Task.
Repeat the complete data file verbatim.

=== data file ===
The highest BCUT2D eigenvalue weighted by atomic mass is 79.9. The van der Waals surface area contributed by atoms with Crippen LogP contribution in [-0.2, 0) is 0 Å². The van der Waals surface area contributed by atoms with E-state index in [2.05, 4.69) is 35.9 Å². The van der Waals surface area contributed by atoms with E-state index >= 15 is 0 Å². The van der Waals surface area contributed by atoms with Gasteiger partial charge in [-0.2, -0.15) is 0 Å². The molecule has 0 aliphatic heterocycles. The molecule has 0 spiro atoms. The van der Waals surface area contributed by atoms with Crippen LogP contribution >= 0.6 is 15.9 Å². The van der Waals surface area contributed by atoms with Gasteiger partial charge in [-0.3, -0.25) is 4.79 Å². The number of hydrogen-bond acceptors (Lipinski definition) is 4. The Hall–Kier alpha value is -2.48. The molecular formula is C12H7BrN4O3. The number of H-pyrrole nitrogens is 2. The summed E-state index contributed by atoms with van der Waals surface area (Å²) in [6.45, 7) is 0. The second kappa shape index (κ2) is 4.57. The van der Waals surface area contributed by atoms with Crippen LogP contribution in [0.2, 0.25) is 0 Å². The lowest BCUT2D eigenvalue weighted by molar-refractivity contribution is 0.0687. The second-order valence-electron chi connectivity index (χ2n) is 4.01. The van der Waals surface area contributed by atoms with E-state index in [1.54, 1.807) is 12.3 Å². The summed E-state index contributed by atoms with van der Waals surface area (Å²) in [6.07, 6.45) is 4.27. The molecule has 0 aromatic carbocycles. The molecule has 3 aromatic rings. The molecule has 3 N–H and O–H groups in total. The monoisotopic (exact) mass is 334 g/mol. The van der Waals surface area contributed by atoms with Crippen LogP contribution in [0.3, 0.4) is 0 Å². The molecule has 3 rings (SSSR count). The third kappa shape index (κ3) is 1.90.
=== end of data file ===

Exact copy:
The highest BCUT2D eigenvalue weighted by atomic mass is 79.9. The van der Waals surface area contributed by atoms with Crippen LogP contribution in [-0.2, 0) is 0 Å². The van der Waals surface area contributed by atoms with E-state index in [2.05, 4.69) is 35.9 Å². The van der Waals surface area contributed by atoms with E-state index >= 15 is 0 Å². The van der Waals surface area contributed by atoms with Gasteiger partial charge in [-0.2, -0.15) is 0 Å². The molecule has 0 aliphatic heterocycles. The molecule has 0 spiro atoms. The van der Waals surface area contributed by atoms with Crippen LogP contribution >= 0.6 is 15.9 Å². The van der Waals surface area contributed by atoms with Gasteiger partial charge in [-0.3, -0.25) is 4.79 Å². The number of hydrogen-bond acceptors (Lipinski definition) is 4. The Hall–Kier alpha value is -2.48. The molecular formula is C12H7BrN4O3. The number of H-pyrrole nitrogens is 2. The summed E-state index contributed by atoms with van der Waals surface area (Å²) in [6.45, 7) is 0. The second kappa shape index (κ2) is 4.57. The van der Waals surface area contributed by atoms with Crippen LogP contribution in [0.2, 0.25) is 0 Å². The lowest BCUT2D eigenvalue weighted by molar-refractivity contribution is 0.0687. The second-order valence-electron chi connectivity index (χ2n) is 4.01. The van der Waals surface area contributed by atoms with E-state index in [1.54, 1.807) is 12.3 Å². The summed E-state index contributed by atoms with van der Waals surface area (Å²) in [6.07, 6.45) is 4.27. The molecule has 0 aromatic carbocycles. The molecule has 3 aromatic rings. The molecule has 3 N–H and O–H groups in total. The monoisotopic (exact) mass is 334 g/mol. The van der Waals surface area contributed by atoms with Crippen LogP contribution in [0.3, 0.4) is 0 Å². The molecule has 3 rings (SSSR count). The third kappa shape index (κ3) is 1.90.